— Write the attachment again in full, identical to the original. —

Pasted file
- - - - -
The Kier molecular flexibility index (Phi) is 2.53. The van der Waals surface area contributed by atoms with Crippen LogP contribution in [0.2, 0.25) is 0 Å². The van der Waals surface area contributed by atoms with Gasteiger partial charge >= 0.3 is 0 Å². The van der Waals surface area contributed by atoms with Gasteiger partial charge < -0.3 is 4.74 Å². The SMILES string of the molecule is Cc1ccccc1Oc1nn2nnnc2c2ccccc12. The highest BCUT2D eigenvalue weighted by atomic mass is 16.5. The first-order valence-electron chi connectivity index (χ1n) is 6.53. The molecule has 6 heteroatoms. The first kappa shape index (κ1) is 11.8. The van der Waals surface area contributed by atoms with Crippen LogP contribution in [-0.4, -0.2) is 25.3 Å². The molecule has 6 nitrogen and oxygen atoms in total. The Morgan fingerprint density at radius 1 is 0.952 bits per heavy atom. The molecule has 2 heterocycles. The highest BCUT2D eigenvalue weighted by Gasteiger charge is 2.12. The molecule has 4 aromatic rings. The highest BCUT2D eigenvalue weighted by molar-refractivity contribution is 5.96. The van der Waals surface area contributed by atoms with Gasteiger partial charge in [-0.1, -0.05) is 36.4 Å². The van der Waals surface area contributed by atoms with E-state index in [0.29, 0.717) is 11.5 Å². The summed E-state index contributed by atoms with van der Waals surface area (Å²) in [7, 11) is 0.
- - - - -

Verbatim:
The Kier molecular flexibility index (Phi) is 2.53. The van der Waals surface area contributed by atoms with Crippen LogP contribution in [0.2, 0.25) is 0 Å². The van der Waals surface area contributed by atoms with Gasteiger partial charge >= 0.3 is 0 Å². The van der Waals surface area contributed by atoms with Gasteiger partial charge < -0.3 is 4.74 Å². The SMILES string of the molecule is Cc1ccccc1Oc1nn2nnnc2c2ccccc12. The highest BCUT2D eigenvalue weighted by atomic mass is 16.5. The first-order valence-electron chi connectivity index (χ1n) is 6.53. The molecule has 6 heteroatoms. The first kappa shape index (κ1) is 11.8. The van der Waals surface area contributed by atoms with Crippen LogP contribution in [-0.4, -0.2) is 25.3 Å². The molecule has 6 nitrogen and oxygen atoms in total. The Morgan fingerprint density at radius 1 is 0.952 bits per heavy atom. The molecule has 2 heterocycles. The highest BCUT2D eigenvalue weighted by Gasteiger charge is 2.12. The molecule has 4 aromatic rings. The highest BCUT2D eigenvalue weighted by molar-refractivity contribution is 5.96. The van der Waals surface area contributed by atoms with Gasteiger partial charge in [-0.1, -0.05) is 36.4 Å². The van der Waals surface area contributed by atoms with E-state index in [0.29, 0.717) is 11.5 Å². The summed E-state index contributed by atoms with van der Waals surface area (Å²) in [7, 11) is 0.